Ottawa

Ottawa's 'Indigicity': Vanier's rise as an urban home for Indigenous people

Thanks to a strong network of Indigenous support and cultural centres, and the efforts of community workers over the years, Ottawa's Vanier area has become an urban hub for First Nations, Métis and Inuit people.

What's behind the Ottawa neighbourhood's evolution into a hub for First Nations, Métis and Inuit

Verna McGregor says Ottawa's Vanier neighbourhood has become a popular urban hub for Indigenous people thanks to a strong presence of support centres in the area. (Michel Aspirot/Radio-Canada)

Thanks to a strong network of Indigenous support and cultural centres, and the efforts of community workers over the years, Ottawa's Vanier neighbourhood has become an urban hub for First Nations, Métis and Inuit people.

CBC/Radio-Canada met up recently with a range of community members in the neighbourhood east of the city's downtown to capture the reasons why the area has, according to many, become a welcoming and safe urban space for Indigenous people. 

Jaime Morse: 'It's a little 'Indigicity''

Jaime Morse moved to Ottawa from Lac La Biche, Alta. (Christian Patry/Radio-Canada)

When she arrived in Ottawa 20 years ago, Jaime Morse says she immediately felt a sense of familiarity in Vanier, even though she was thousands of kilometres from her home in Lac La Biche, Alta.

"I liked the feeling of safety here," said Morse. "I felt supported, especially around my health."

The Michif woman soon learned she would be having twins and turned to the Wabano Centre for Indigenous Health. But beyond that support, the diversity among First Nation, Métis and Inuit people in Vanier also provided opportunities for her and her children to experience other Indigenous cultures.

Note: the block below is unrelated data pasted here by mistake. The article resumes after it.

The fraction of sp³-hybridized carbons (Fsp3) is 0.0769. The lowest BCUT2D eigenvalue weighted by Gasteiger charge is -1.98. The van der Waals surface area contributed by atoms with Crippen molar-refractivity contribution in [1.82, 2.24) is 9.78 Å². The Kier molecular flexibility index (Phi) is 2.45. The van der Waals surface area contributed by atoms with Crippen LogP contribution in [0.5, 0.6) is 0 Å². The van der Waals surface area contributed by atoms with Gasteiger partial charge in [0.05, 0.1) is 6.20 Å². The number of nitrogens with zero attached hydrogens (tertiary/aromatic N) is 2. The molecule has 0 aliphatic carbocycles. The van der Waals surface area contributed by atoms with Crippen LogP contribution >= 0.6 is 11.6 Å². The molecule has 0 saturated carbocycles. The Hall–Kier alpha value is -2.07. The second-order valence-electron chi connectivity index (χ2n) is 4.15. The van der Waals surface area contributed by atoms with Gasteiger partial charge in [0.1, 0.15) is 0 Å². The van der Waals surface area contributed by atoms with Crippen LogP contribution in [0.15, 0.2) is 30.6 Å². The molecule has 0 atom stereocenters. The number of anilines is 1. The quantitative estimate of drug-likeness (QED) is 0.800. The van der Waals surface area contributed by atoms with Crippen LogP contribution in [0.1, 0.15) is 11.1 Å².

"It became a place where I learned about other nations from all over across Turtle Island (North America) that I never had contact with before," she said. "I'm meeting Mi'kmaq, I'm meeting Inuit, it was a blast."

Morse has since gone on to become an accomplished visual artist, and the owner of Indigenous Walks, an educational tour company that required Morse to dig even deeper into the area's Indigenous culture.

WATCH | Welcome to Vanier, a hub for the Indigenous community in Ottawa

Welcome to Vanier, a hub for the Indigenous community in Ottawa

1 month ago
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A strong network of Indigenous support and cultural centres, and the efforts of community workers, have made the Ottawa neighbourhood of Vanier an urban hub for First Nations, Métis and Inuit people. 6:04

"We'd often come across this term called 'Vanier First Nation,' and without anybody having to explain it to me, coming from my own small community, I got it," said Morse.

"It was this term that created automatic cohesion with people from all over the place, whether you're First Nations, Métis or Inuit. It's an affectionate term that describes the community here." 

With Vanier and neighbouring Overbrook now home to the Odawa Native Friendship Centre, the Minwaashin Lodge, the Inuuqatigiit Centre for Inuit Children, Youth and Families, and the Wabano Centre, Morse feels the area offers an ideal urban home for Indigenous people.

"It's a little Indigicity," she said. "You can just walk around and you know people and you can get your food and your hair done by people from other Indigenous communities. I think that's what I love seeing after having lived here in Ottawa for over 20 years, and it's looking more and feeling more like a place I belong."

Lucie Gaspe: 'I felt like I was home'

Lucie Gaspe moved to Ottawa from the Mohawk community of Kanesatake west of Montreal. (Christian Patry/Radio-Canada)

While the colloquial and informal term 'Vanier First Nation' may appeal to some, it's important to clarify the federal government does not recognize a nation in Vanier, and the area also has a significant population of residents who identify as Métis and Inuit.

While the origins of the term are uncertain, it might have been born by Vanier resident Lucie Gaspe, who moved there from the Mohawk community of Kanesatake west of Montreal.

"I was living alone for the first time and I was a little bit scared ... a little bit nervous. So my second day here I tried to go to the corner store, which is only two blocks away, and I ran into three different Indigenous people, and I knew two of them. So all of a sudden I felt very comfortable. It felt like my community. I felt like I was home on the rez, as we say. So I said 'I'm going to start calling this 'Vanier First Nation.'"

Gaspe laughs when she recalls how she later shared the term on a whim during a community meeting when everyone was asked to introduce themselves.